Wednesday, 25 March 2015

My Guess Is As Bad As Yours

In the next six weeks the electorate of the UK will be circling the Bermuda Triangle that is British politics while their present leaders and other potential ones attempt to navigate despite all their compasses and other equipment going wild or dead.

The three sides to the triangle are climate change and energy implications, soil degradation and land use and then matters arising from demographics, population and migrations.  The whirlpool in the middle is economic turbulence.

Deep beneath the waters are the great trenches of property, inhabited by voracious beasts and the other connected one of debt, with much the same beasts and other creatures unknown or thought to be long extinct, like our aristocracy.

Further into the deep are many caves, tunnels, holes and the rest that are the places where all our political myths and fantasies let alone dogmas have their slimy origins.  It is a world of taxation, benefits, subsidies and channels for funds going who knows where.

Down at the very bottom lost forever is the wreckage of so many ships of state and airy policies, manifestos, promises, commitments and theories that disappeared without trace often in a puff of mist or a glitch in the magnetic field of events.

We shall never know really what happened and why only what ancient legends, folk tales and fairy tales might claim together with the scraps of rhetoric that learned people who know little allege is political philosophy.

The result will not be what most people would want it to be.  The government that is the consequence is unlikely to be either competent or able properly to function and the agencies of state will be largely obeying the instructions and directives of foreign entities.

To add to this is the problem of what is truth and what it means.  On the LSE site in an article referring to the Hillsborough Disaster Nick Turnbull and Dave Richards say:


It might be that in some cases, the long-run lie has paid off for public officials and their institutions.

The time lag provides its own inertia, because it seems too late to redress the failings. But more importantly, we must ask the question can the deep culture of secrecy within the British state ever change?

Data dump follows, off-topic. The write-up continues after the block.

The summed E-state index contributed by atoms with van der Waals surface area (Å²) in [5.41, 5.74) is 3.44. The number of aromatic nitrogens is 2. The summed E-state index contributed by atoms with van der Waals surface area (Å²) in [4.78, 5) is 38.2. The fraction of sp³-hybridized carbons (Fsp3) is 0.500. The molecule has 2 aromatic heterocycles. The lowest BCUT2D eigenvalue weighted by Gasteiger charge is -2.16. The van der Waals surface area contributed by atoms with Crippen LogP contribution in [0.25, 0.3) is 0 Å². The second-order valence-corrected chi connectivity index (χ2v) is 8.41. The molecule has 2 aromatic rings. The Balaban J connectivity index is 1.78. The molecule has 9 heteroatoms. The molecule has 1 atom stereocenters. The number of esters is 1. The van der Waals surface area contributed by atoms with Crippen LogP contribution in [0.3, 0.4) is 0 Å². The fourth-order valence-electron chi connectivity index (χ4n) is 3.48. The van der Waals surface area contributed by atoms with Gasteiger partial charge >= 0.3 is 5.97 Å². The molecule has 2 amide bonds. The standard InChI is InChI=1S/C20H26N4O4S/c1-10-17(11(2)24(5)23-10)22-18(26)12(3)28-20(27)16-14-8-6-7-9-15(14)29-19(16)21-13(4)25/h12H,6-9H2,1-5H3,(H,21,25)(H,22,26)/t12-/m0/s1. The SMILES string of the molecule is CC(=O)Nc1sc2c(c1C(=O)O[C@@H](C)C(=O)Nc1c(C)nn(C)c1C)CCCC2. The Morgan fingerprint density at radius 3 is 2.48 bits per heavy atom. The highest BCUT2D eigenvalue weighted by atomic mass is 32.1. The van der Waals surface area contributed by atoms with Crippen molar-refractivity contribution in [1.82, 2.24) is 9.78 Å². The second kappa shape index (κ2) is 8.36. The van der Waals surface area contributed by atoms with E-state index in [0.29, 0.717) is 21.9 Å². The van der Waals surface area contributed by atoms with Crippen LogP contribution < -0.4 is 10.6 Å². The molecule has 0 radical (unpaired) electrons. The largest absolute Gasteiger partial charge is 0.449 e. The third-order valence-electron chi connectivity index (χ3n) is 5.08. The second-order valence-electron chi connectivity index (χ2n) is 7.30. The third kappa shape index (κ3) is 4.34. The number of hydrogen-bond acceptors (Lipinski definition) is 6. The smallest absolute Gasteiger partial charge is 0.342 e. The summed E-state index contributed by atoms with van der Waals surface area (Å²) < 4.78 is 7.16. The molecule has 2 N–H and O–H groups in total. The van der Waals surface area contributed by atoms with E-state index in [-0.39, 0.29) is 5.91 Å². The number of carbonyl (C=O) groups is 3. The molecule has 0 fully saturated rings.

Secrecy is a tradition that is relied upon by decision makers of all stripes, to give them a measure of autonomy and distance from potential criticism, regardless of the quality of their decisions.

In such a culture, any given individual who wishes to lie can likely count on his or her colleagues to actively participate in the deception, not just for self-interest but because it is a way of governing, a grounding idea embedded in our institutions.


If what little we know or are told is untrue or only adjacent to the truth and at the same time there is a lot we do not know and are not going to be told, some of which may emerge in a distant future or it may not then we are all playing guessing games.

So we do not have  three guesses or any at all in reality.  The answers may never really emerge but if they do only in the long run.

What did John Maynard Keynes say in "Tract on Monetary Reform" in 1923?

"The long run is a misleading guide to current affairs. In the long run we are all dead. Economists set themselves too easy, too useless a task if in tempestuous seasons they can only tell us that when the storm is past the ocean is flat again."

But not perhaps in the Bermuda Triangle.


  1. It's a shambles which only holds together because we are creatures of habit.

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